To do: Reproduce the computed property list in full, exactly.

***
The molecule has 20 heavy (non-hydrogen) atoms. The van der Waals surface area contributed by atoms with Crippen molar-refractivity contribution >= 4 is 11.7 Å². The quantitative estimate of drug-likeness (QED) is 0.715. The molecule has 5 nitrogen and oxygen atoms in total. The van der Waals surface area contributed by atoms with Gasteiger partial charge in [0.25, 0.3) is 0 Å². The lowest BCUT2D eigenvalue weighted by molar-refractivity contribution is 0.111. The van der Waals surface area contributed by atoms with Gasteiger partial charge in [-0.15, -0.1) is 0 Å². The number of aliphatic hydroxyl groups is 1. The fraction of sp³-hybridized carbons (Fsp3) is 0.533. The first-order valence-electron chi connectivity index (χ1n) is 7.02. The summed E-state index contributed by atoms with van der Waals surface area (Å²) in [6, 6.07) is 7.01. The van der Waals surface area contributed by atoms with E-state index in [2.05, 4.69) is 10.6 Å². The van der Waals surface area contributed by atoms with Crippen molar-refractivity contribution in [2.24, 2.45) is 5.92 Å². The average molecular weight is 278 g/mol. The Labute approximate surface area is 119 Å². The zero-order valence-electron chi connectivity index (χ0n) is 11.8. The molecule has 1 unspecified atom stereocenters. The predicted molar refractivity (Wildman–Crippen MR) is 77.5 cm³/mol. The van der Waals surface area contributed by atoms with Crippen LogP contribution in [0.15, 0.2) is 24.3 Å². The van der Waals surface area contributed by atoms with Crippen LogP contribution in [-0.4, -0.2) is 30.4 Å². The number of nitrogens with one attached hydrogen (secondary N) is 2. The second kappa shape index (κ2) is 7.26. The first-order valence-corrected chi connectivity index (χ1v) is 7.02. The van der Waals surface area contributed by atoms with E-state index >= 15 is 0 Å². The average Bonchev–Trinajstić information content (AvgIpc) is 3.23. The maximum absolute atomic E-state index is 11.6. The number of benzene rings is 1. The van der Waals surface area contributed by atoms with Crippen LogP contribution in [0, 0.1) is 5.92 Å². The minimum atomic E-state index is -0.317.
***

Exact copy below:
The molecule has 20 heavy (non-hydrogen) atoms. The van der Waals surface area contributed by atoms with Crippen molar-refractivity contribution >= 4 is 11.7 Å². The quantitative estimate of drug-likeness (QED) is 0.715. The molecule has 5 nitrogen and oxygen atoms in total. The van der Waals surface area contributed by atoms with Gasteiger partial charge in [0.25, 0.3) is 0 Å². The lowest BCUT2D eigenvalue weighted by molar-refractivity contribution is 0.111. The van der Waals surface area contributed by atoms with Gasteiger partial charge in [-0.15, -0.1) is 0 Å². The number of aliphatic hydroxyl groups is 1. The fraction of sp³-hybridized carbons (Fsp3) is 0.533. The first-order valence-electron chi connectivity index (χ1n) is 7.02. The summed E-state index contributed by atoms with van der Waals surface area (Å²) in [6, 6.07) is 7.01. The van der Waals surface area contributed by atoms with E-state index in [2.05, 4.69) is 10.6 Å². The van der Waals surface area contributed by atoms with Crippen molar-refractivity contribution in [2.24, 2.45) is 5.92 Å². The average molecular weight is 278 g/mol. The Labute approximate surface area is 119 Å². The zero-order valence-electron chi connectivity index (χ0n) is 11.8. The molecule has 1 unspecified atom stereocenters. The predicted molar refractivity (Wildman–Crippen MR) is 77.5 cm³/mol. The van der Waals surface area contributed by atoms with Crippen LogP contribution in [0.15, 0.2) is 24.3 Å². The van der Waals surface area contributed by atoms with Crippen LogP contribution in [-0.4, -0.2) is 30.4 Å². The number of nitrogens with one attached hydrogen (secondary N) is 2. The second kappa shape index (κ2) is 7.26. The first-order valence-corrected chi connectivity index (χ1v) is 7.02. The van der Waals surface area contributed by atoms with E-state index >= 15 is 0 Å². The average Bonchev–Trinajstić information content (AvgIpc) is 3.23. The maximum absolute atomic E-state index is 11.6. The number of benzene rings is 1. The van der Waals surface area contributed by atoms with Crippen LogP contribution in [0, 0.1) is 5.92 Å². The minimum atomic E-state index is -0.317.